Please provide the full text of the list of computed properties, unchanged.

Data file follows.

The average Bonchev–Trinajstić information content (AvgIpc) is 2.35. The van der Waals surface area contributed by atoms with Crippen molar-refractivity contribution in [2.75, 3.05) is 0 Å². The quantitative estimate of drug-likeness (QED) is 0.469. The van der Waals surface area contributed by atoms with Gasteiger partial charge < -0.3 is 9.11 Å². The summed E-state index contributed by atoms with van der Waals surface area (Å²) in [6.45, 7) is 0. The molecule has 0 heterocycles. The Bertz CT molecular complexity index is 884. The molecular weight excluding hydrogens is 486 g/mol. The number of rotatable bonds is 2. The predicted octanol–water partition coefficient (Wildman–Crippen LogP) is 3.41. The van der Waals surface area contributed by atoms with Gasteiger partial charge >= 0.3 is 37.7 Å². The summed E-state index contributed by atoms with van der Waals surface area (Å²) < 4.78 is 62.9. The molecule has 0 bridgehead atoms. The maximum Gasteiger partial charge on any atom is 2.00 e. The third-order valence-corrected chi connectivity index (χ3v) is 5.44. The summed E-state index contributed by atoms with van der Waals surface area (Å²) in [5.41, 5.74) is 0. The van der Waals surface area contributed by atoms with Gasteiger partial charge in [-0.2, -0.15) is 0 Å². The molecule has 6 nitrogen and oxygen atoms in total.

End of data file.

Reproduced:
The average Bonchev–Trinajstić information content (AvgIpc) is 2.35. The van der Waals surface area contributed by atoms with Crippen molar-refractivity contribution in [2.75, 3.05) is 0 Å². The quantitative estimate of drug-likeness (QED) is 0.469. The van der Waals surface area contributed by atoms with Gasteiger partial charge < -0.3 is 9.11 Å². The summed E-state index contributed by atoms with van der Waals surface area (Å²) in [6.45, 7) is 0. The molecule has 0 heterocycles. The Bertz CT molecular complexity index is 884. The molecular weight excluding hydrogens is 486 g/mol. The number of rotatable bonds is 2. The predicted octanol–water partition coefficient (Wildman–Crippen LogP) is 3.41. The van der Waals surface area contributed by atoms with Gasteiger partial charge >= 0.3 is 37.7 Å². The summed E-state index contributed by atoms with van der Waals surface area (Å²) < 4.78 is 62.9. The molecule has 0 bridgehead atoms. The maximum Gasteiger partial charge on any atom is 2.00 e. The third-order valence-corrected chi connectivity index (χ3v) is 5.44. The summed E-state index contributed by atoms with van der Waals surface area (Å²) in [5.41, 5.74) is 0. The van der Waals surface area contributed by atoms with Gasteiger partial charge in [-0.2, -0.15) is 0 Å². The molecule has 6 nitrogen and oxygen atoms in total.